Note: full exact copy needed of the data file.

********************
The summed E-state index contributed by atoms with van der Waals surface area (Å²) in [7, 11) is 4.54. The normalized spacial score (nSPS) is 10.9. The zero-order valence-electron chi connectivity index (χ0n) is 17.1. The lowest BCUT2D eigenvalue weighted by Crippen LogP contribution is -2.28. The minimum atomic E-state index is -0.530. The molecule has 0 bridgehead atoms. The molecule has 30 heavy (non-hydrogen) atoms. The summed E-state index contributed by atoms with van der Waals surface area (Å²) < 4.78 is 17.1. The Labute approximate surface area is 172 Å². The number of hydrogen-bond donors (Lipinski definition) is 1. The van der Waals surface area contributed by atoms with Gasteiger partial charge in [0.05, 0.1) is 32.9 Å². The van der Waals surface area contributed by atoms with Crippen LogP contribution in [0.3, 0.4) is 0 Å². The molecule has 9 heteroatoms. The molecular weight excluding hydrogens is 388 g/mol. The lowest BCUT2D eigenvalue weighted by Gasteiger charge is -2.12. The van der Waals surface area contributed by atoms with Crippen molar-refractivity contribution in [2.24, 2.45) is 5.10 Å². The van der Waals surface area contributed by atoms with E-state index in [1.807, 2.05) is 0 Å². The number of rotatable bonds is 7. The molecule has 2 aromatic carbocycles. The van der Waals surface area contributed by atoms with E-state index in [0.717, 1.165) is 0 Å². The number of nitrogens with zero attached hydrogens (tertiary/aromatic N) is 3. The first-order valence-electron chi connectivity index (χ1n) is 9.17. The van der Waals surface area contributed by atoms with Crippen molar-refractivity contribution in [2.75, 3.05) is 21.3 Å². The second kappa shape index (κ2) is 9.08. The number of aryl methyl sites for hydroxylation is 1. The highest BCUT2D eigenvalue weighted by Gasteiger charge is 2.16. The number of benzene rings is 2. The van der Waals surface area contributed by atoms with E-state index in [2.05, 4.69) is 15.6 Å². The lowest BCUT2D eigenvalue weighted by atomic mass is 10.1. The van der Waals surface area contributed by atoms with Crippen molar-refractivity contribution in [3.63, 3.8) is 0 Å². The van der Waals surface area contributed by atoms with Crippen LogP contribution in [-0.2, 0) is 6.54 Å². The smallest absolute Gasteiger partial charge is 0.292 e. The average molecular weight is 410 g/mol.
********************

The summed E-state index contributed by atoms with van der Waals surface area (Å²) in [7, 11) is 4.54. The normalized spacial score (nSPS) is 10.9. The zero-order valence-electron chi connectivity index (χ0n) is 17.1. The lowest BCUT2D eigenvalue weighted by Crippen LogP contribution is -2.28. The minimum atomic E-state index is -0.530. The molecule has 0 bridgehead atoms. The molecule has 30 heavy (non-hydrogen) atoms. The summed E-state index contributed by atoms with van der Waals surface area (Å²) < 4.78 is 17.1. The Labute approximate surface area is 172 Å². The number of hydrogen-bond donors (Lipinski definition) is 1. The van der Waals surface area contributed by atoms with Gasteiger partial charge in [0.05, 0.1) is 32.9 Å². The van der Waals surface area contributed by atoms with Crippen LogP contribution in [0.3, 0.4) is 0 Å². The molecule has 9 heteroatoms. The molecular weight excluding hydrogens is 388 g/mol. The lowest BCUT2D eigenvalue weighted by Gasteiger charge is -2.12. The van der Waals surface area contributed by atoms with Crippen molar-refractivity contribution in [2.24, 2.45) is 5.10 Å². The van der Waals surface area contributed by atoms with E-state index in [1.807, 2.05) is 0 Å². The number of rotatable bonds is 7. The molecule has 2 aromatic carbocycles. The van der Waals surface area contributed by atoms with E-state index in [0.717, 1.165) is 0 Å². The number of nitrogens with zero attached hydrogens (tertiary/aromatic N) is 3. The first-order valence-electron chi connectivity index (χ1n) is 9.17. The van der Waals surface area contributed by atoms with Crippen molar-refractivity contribution in [2.75, 3.05) is 21.3 Å². The second kappa shape index (κ2) is 9.08. The number of aryl methyl sites for hydroxylation is 1. The highest BCUT2D eigenvalue weighted by Gasteiger charge is 2.16. The number of benzene rings is 2. The van der Waals surface area contributed by atoms with E-state index in [2.05, 4.69) is 15.6 Å². The lowest BCUT2D eigenvalue weighted by atomic mass is 10.1. The van der Waals surface area contributed by atoms with Crippen molar-refractivity contribution in [3.63, 3.8) is 0 Å². The van der Waals surface area contributed by atoms with Crippen LogP contribution in [-0.2, 0) is 6.54 Å². The smallest absolute Gasteiger partial charge is 0.292 e. The average molecular weight is 410 g/mol.